Level 1 of the proposed scheme covers mechanistic information, such as gene and protein expression or insulin signaling pathway data. Level 2 includes tissue and cellular assays, such as measuring insulin-stimulated glucose uptake in cells known as primary adipocytes. More in-depth studies in key organs, such as monitoring insulin sensitivity in skeletal muscle, form Level 3. And whole-animal testing of pollutants falls into Level 4.1
© Jim Dowdalls/Science Source
The goal of bottom-up testing is to identify potential metabolic disruptors that deserve more in-depth testing in animals, similar to screens for carcinogens and mutagens. Hectors suggests that this bottom-up screening approach could be used to identify potentially harmful metabolic disruptors that warrant further scrutiny by regulatory agencies. Analysis of molecular targets of metabolic disruptors also may reveal new drug targets to treat IR.
However, Hectors cautions that pollutant-induced IR is still a very new area of toxicology. “We are very far away from developing prevention and intervention strategies,” she says.
“Metabolic disruptors are an emerging concept that is gaining increasing attention, and Hectors’ paper offers a thorough review of the state of the science linking metabolic disruptors with insulin resistance and diabetes,” says Bruce Blumberg, a professor of developmental and cell biology at the University of California, Irvine, who was not involved in the review. Hectors and colleagues not only highlight the strengths and weaknesses of current screening assays but also suggest future in vitro assays that could accurately capture metabolic end points, Blumberg says.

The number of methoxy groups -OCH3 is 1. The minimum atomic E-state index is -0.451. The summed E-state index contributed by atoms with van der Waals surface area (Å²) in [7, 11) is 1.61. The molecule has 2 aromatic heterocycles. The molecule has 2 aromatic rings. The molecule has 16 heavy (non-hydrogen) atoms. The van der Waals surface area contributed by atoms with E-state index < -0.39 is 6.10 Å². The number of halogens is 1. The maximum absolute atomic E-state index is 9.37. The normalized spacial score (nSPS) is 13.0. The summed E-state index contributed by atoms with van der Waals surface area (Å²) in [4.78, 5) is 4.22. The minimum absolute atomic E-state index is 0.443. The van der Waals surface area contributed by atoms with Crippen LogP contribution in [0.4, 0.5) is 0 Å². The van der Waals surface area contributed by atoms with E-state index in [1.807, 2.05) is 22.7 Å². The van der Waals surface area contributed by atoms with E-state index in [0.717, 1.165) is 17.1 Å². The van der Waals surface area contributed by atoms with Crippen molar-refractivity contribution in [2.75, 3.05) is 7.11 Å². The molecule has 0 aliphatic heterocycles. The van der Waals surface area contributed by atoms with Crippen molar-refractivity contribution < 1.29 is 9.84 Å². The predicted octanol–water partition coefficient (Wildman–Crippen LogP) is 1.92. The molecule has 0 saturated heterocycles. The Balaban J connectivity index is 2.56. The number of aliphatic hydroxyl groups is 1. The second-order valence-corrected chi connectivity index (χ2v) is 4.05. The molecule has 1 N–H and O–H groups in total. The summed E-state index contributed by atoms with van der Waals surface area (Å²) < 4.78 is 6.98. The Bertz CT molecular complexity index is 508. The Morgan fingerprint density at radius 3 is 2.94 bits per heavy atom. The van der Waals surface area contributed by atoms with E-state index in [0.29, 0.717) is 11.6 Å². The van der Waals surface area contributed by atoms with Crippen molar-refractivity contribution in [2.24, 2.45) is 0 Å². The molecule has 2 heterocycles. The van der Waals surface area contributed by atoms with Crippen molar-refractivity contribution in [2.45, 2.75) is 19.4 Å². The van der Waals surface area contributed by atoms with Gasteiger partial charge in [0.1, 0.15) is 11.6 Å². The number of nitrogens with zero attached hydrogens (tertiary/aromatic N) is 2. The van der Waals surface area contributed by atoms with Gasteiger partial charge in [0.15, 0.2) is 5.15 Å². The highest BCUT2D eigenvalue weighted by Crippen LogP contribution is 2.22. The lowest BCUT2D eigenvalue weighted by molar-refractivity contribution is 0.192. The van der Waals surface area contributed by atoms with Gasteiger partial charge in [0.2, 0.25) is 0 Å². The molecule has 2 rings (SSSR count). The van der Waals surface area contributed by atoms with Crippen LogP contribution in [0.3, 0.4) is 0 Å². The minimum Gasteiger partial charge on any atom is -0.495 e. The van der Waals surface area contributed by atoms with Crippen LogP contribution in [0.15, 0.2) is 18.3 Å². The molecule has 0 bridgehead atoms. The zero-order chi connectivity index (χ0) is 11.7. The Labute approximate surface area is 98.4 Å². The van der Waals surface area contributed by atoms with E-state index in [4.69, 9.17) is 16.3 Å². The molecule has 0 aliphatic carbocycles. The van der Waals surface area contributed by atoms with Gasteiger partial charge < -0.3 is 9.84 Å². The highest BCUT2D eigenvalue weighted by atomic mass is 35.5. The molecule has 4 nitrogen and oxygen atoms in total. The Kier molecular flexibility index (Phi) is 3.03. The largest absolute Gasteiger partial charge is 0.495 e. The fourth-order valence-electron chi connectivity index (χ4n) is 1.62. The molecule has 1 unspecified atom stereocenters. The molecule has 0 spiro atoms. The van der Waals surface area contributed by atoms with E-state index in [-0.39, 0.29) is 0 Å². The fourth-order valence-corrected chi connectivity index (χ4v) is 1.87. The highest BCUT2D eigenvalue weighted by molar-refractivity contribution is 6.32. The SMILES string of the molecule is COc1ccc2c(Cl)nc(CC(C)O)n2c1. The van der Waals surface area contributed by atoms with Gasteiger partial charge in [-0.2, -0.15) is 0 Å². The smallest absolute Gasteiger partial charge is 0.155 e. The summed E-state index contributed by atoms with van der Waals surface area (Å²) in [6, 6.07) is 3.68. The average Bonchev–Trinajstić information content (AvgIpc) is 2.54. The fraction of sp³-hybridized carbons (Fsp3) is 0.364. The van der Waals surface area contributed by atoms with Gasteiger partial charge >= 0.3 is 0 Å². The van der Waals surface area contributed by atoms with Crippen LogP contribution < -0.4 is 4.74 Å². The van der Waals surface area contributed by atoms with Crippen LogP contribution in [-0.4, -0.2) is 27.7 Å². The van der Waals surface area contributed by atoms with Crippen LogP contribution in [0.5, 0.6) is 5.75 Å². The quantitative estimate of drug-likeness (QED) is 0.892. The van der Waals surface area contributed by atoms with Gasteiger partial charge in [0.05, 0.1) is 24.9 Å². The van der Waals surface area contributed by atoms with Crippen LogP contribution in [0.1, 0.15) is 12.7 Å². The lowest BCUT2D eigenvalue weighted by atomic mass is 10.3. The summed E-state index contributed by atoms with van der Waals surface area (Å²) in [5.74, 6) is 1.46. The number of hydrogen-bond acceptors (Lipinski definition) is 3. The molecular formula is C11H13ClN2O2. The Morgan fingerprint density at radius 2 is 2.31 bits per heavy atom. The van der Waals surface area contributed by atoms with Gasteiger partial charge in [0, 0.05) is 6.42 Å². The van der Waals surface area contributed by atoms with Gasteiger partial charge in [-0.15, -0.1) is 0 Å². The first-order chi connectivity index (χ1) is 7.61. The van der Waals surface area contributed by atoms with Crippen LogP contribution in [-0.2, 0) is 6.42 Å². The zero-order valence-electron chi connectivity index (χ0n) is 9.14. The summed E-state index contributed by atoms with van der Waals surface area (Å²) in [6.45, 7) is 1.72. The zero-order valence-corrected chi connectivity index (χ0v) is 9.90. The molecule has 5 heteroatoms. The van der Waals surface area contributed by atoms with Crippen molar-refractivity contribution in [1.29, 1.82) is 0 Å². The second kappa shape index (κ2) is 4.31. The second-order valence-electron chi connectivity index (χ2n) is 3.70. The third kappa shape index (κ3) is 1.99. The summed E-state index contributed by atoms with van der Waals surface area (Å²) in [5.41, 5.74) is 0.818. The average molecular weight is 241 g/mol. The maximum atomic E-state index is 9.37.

Nearly all people with type 2 diabetes have IR.4 In 2010 an estimated 25.6 million U.S. residents over age 20 had diagnosed or undiagnosed diabetes, and the direct and indirect costs of diabetes in the United States reached $174 billion in 2007.5 Worldwide, the prevalence of diabetes doubled between 1980 and 2008.6
IR is involved not only in diabetes, but also obesity, metabolic syndrome, liver disease, and heart disease.7 A better understanding of the molecular and cellular events underlying IR could apply to these related disorders as well, or help to guide health and economic policy.